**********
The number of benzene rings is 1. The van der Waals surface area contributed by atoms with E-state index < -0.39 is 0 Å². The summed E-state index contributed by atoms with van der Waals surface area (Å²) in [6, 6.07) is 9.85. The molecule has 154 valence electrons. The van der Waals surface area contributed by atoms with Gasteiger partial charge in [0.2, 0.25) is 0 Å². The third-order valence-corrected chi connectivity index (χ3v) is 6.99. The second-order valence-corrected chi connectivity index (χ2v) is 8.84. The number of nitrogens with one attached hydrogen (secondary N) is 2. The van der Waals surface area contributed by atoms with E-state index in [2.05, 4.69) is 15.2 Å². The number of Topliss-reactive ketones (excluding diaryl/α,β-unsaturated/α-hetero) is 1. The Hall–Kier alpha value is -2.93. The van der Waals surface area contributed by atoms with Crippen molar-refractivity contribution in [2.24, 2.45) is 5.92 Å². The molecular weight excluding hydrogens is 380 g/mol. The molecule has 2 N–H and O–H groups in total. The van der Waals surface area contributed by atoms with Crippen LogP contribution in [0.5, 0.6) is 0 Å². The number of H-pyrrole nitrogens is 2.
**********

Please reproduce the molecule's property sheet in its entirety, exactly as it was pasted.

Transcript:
The number of benzene rings is 1. The van der Waals surface area contributed by atoms with E-state index < -0.39 is 0 Å². The summed E-state index contributed by atoms with van der Waals surface area (Å²) in [6, 6.07) is 9.85. The molecule has 154 valence electrons. The van der Waals surface area contributed by atoms with Gasteiger partial charge in [0.2, 0.25) is 0 Å². The third-order valence-corrected chi connectivity index (χ3v) is 6.99. The second-order valence-corrected chi connectivity index (χ2v) is 8.84. The number of nitrogens with one attached hydrogen (secondary N) is 2. The van der Waals surface area contributed by atoms with E-state index in [2.05, 4.69) is 15.2 Å². The number of Topliss-reactive ketones (excluding diaryl/α,β-unsaturated/α-hetero) is 1. The Hall–Kier alpha value is -2.93. The van der Waals surface area contributed by atoms with Crippen molar-refractivity contribution in [2.24, 2.45) is 5.92 Å². The molecular weight excluding hydrogens is 380 g/mol. The molecule has 2 N–H and O–H groups in total. The van der Waals surface area contributed by atoms with Crippen LogP contribution in [0.5, 0.6) is 0 Å². The number of H-pyrrole nitrogens is 2.